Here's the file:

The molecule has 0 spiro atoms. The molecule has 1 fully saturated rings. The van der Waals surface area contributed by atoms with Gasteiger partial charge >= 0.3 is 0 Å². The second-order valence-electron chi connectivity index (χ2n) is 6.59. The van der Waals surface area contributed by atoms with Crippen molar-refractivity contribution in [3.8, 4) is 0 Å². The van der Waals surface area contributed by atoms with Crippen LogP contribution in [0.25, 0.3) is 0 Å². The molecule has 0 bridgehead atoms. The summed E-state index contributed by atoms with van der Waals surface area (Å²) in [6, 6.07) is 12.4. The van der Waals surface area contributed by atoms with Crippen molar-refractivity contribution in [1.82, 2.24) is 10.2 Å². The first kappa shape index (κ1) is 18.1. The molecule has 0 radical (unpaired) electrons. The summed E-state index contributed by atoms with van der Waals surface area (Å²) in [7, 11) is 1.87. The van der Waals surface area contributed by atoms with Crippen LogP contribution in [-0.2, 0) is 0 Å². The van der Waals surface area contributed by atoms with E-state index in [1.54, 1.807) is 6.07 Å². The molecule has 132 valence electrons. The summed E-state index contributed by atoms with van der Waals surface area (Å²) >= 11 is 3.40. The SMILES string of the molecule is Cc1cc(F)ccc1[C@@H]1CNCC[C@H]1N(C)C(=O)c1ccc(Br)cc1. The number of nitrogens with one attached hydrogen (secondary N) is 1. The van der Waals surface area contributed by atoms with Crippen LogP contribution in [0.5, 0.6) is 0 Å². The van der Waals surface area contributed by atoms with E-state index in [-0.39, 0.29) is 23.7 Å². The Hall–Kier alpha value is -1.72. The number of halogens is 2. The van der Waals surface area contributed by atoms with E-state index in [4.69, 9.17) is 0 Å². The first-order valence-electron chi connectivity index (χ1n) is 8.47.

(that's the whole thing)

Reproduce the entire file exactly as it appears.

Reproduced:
The molecule has 0 spiro atoms. The molecule has 1 fully saturated rings. The van der Waals surface area contributed by atoms with Gasteiger partial charge >= 0.3 is 0 Å². The second-order valence-electron chi connectivity index (χ2n) is 6.59. The van der Waals surface area contributed by atoms with Crippen molar-refractivity contribution in [3.8, 4) is 0 Å². The van der Waals surface area contributed by atoms with Crippen LogP contribution in [0.25, 0.3) is 0 Å². The molecule has 0 bridgehead atoms. The summed E-state index contributed by atoms with van der Waals surface area (Å²) in [6, 6.07) is 12.4. The van der Waals surface area contributed by atoms with Crippen molar-refractivity contribution in [1.82, 2.24) is 10.2 Å². The first kappa shape index (κ1) is 18.1. The molecule has 0 radical (unpaired) electrons. The summed E-state index contributed by atoms with van der Waals surface area (Å²) in [7, 11) is 1.87. The van der Waals surface area contributed by atoms with Crippen LogP contribution in [-0.2, 0) is 0 Å². The van der Waals surface area contributed by atoms with E-state index in [1.54, 1.807) is 6.07 Å². The molecule has 132 valence electrons. The summed E-state index contributed by atoms with van der Waals surface area (Å²) >= 11 is 3.40. The SMILES string of the molecule is Cc1cc(F)ccc1[C@@H]1CNCC[C@H]1N(C)C(=O)c1ccc(Br)cc1. The number of nitrogens with one attached hydrogen (secondary N) is 1. The van der Waals surface area contributed by atoms with Crippen LogP contribution in [0.5, 0.6) is 0 Å². The van der Waals surface area contributed by atoms with E-state index in [-0.39, 0.29) is 23.7 Å². The Hall–Kier alpha value is -1.72. The number of halogens is 2. The van der Waals surface area contributed by atoms with E-state index in [4.69, 9.17) is 0 Å². The first-order valence-electron chi connectivity index (χ1n) is 8.47.